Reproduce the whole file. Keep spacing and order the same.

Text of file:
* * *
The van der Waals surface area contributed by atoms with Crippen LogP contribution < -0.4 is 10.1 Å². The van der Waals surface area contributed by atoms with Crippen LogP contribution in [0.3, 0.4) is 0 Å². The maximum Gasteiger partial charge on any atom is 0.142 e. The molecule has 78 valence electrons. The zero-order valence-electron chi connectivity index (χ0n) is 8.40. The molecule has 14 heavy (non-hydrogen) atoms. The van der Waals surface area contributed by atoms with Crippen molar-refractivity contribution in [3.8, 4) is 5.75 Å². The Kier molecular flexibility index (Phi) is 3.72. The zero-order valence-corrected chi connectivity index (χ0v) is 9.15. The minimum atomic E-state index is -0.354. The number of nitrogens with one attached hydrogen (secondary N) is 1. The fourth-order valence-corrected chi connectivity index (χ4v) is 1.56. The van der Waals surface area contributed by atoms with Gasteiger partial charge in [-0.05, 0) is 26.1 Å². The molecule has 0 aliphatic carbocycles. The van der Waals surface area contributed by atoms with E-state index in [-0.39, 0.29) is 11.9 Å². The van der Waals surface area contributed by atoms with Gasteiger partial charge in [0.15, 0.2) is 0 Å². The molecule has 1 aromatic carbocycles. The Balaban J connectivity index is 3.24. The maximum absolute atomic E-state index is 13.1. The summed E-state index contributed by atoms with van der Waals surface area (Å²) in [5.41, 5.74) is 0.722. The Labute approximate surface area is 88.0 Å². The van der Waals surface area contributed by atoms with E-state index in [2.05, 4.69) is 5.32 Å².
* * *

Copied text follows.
The van der Waals surface area contributed by atoms with Crippen LogP contribution < -0.4 is 10.1 Å². The van der Waals surface area contributed by atoms with Crippen LogP contribution in [0.3, 0.4) is 0 Å². The maximum Gasteiger partial charge on any atom is 0.142 e. The molecule has 78 valence electrons. The zero-order valence-electron chi connectivity index (χ0n) is 8.40. The molecule has 14 heavy (non-hydrogen) atoms. The van der Waals surface area contributed by atoms with Crippen molar-refractivity contribution in [3.8, 4) is 5.75 Å². The Kier molecular flexibility index (Phi) is 3.72. The zero-order valence-corrected chi connectivity index (χ0v) is 9.15. The minimum atomic E-state index is -0.354. The number of nitrogens with one attached hydrogen (secondary N) is 1. The fourth-order valence-corrected chi connectivity index (χ4v) is 1.56. The van der Waals surface area contributed by atoms with Gasteiger partial charge in [-0.05, 0) is 26.1 Å². The molecule has 0 aliphatic carbocycles. The van der Waals surface area contributed by atoms with E-state index in [-0.39, 0.29) is 11.9 Å². The van der Waals surface area contributed by atoms with Gasteiger partial charge in [0.15, 0.2) is 0 Å². The molecule has 1 aromatic carbocycles. The Balaban J connectivity index is 3.24. The maximum absolute atomic E-state index is 13.1. The summed E-state index contributed by atoms with van der Waals surface area (Å²) in [5.41, 5.74) is 0.722. The Labute approximate surface area is 88.0 Å². The van der Waals surface area contributed by atoms with E-state index in [2.05, 4.69) is 5.32 Å².